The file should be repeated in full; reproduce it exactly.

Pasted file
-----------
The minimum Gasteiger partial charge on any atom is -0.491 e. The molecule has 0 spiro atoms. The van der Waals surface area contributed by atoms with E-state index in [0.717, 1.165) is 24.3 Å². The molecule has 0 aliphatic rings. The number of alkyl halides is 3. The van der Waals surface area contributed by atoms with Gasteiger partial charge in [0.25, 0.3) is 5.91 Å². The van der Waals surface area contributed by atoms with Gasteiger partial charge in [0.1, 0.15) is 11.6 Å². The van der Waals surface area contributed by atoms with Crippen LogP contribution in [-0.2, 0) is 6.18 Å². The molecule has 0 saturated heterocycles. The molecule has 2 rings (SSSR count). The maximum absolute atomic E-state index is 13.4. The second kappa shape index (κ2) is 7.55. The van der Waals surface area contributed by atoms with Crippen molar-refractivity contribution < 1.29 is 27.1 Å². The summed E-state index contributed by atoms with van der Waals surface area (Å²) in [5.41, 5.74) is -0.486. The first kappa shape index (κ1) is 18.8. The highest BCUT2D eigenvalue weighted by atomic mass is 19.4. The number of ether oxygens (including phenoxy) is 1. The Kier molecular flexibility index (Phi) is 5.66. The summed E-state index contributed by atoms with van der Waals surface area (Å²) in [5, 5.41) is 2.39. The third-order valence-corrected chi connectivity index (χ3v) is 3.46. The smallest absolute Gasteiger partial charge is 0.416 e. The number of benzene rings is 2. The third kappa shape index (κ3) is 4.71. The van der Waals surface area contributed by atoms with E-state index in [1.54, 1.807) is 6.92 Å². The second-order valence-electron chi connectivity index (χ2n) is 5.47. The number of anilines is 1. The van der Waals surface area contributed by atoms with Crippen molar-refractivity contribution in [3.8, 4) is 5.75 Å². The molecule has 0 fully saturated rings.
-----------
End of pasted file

The minimum Gasteiger partial charge on any atom is -0.491 e. The molecule has 0 spiro atoms. The van der Waals surface area contributed by atoms with E-state index in [0.717, 1.165) is 24.3 Å². The molecule has 0 aliphatic rings. The number of alkyl halides is 3. The van der Waals surface area contributed by atoms with Gasteiger partial charge in [0.25, 0.3) is 5.91 Å². The van der Waals surface area contributed by atoms with Gasteiger partial charge in [0.1, 0.15) is 11.6 Å². The van der Waals surface area contributed by atoms with Crippen LogP contribution in [-0.2, 0) is 6.18 Å². The molecule has 0 saturated heterocycles. The molecule has 2 rings (SSSR count). The maximum absolute atomic E-state index is 13.4. The second kappa shape index (κ2) is 7.55. The van der Waals surface area contributed by atoms with Crippen molar-refractivity contribution < 1.29 is 27.1 Å². The summed E-state index contributed by atoms with van der Waals surface area (Å²) in [5.41, 5.74) is -0.486. The first kappa shape index (κ1) is 18.8. The highest BCUT2D eigenvalue weighted by atomic mass is 19.4. The number of ether oxygens (including phenoxy) is 1. The Kier molecular flexibility index (Phi) is 5.66. The summed E-state index contributed by atoms with van der Waals surface area (Å²) in [5, 5.41) is 2.39. The third-order valence-corrected chi connectivity index (χ3v) is 3.46. The smallest absolute Gasteiger partial charge is 0.416 e. The number of benzene rings is 2. The third kappa shape index (κ3) is 4.71. The van der Waals surface area contributed by atoms with E-state index in [1.54, 1.807) is 6.92 Å². The second-order valence-electron chi connectivity index (χ2n) is 5.47. The number of anilines is 1. The van der Waals surface area contributed by atoms with Crippen molar-refractivity contribution in [3.8, 4) is 5.75 Å². The molecule has 0 fully saturated rings.